The Cybercrimes Bill has been signed by the president and will now be known as the Cybercrimes Act 19 of 2020 (the Cybercrimes Act). This development is a welcome move in the fight against the ever-increasing rise in online and internet-based crime. Although signed into law, the Cybercrimes Act (or different sections of it) will only come into operation on a date to be announced by the president. It is not clear when such date/s will be announced.
Cybercriminals will (hopefully) feel the ramifications of this new law, which criminalises various types of cybercrimes, including illegally accessing a computer system or intercepting data, cyber fraud, cyber forgery, unlawfully acquiring a password or access code, cyber extortion, and theft of incorporeal (intangible) property. The wide ambit of jurisdiction created by the Cybercrimes Act means that South African courts will have the power to try persons that are not South African citizens, as well as persons that commit crimes in other countries, where this affects a person or business in South Africa.
The National Commissioner of the South African Police Services (SAPS) is required to establish or designate an office within existing structures of the SAPS, to be known as the "designated point of contact". This office will be responsible for assisting with proceedings or investigations into a cybercrime. The SAPS is given extensive search and seizure powers under the Cybercrimes Act, including, in some instances, the power to search and seize without a search warrant.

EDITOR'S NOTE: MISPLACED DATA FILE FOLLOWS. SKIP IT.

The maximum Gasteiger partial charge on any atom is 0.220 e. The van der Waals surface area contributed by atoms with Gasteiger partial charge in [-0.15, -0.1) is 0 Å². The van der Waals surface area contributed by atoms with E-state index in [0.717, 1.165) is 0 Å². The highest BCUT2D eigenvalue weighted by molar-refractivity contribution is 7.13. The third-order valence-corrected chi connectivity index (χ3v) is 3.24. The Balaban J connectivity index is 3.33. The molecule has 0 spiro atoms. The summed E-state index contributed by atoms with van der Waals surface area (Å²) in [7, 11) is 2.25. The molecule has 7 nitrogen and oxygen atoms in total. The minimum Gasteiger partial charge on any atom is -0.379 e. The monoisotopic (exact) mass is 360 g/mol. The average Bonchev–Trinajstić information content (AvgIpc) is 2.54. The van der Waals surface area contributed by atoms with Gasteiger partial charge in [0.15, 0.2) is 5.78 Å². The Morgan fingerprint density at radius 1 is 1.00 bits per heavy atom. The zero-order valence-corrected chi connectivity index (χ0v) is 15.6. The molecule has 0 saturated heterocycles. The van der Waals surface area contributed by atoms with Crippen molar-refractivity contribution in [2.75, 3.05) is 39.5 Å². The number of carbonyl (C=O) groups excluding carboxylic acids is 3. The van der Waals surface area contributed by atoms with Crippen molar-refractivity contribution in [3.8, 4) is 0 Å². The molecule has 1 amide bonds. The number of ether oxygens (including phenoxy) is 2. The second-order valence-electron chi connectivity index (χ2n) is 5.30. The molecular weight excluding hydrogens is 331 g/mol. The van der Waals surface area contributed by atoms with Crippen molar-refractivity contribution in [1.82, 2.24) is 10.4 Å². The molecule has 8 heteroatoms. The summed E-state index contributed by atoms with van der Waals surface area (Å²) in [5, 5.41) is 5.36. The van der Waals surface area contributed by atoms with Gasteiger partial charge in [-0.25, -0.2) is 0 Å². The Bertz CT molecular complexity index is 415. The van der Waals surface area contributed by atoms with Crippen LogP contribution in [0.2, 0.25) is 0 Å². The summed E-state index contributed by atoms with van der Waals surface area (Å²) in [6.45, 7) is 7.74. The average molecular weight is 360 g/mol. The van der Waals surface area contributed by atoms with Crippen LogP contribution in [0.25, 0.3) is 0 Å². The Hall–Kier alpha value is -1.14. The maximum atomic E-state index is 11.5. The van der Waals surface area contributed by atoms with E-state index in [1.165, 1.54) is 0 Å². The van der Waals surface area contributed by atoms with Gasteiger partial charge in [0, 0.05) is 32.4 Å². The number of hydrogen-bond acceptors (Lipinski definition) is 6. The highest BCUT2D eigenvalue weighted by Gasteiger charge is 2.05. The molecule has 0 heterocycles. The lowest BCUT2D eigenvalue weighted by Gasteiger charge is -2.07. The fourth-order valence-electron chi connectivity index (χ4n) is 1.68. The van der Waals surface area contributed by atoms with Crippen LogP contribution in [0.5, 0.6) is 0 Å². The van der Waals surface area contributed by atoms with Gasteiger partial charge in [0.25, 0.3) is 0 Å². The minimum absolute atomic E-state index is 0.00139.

It is particularly important for electronic communications service providers and financial institutions to familiarise themselves with the reporting and other obligations imposed on them under the Cybercrimes Act. These obligations include, for example, reporting a cybercrime involving their electronic communications service or electronic communications network to the SAPS within 72 hours of becoming aware of it; and providing technical and other assistance to a police official or investigator in carrying out a search and seizure.
Electronic communications service providers and financial institutions will need to have processes and policies in place in order to ensure compliance with the Cybercrimes Act, including in relation to the preservation of data and preservation of evidence in the event that its electronic communications service or electronic communications network is involved in the commission of a cybercrime.
Contact our dedicated team of cybercrime experts to support your business with understanding the Cybercrimes Act and ensuring compliance.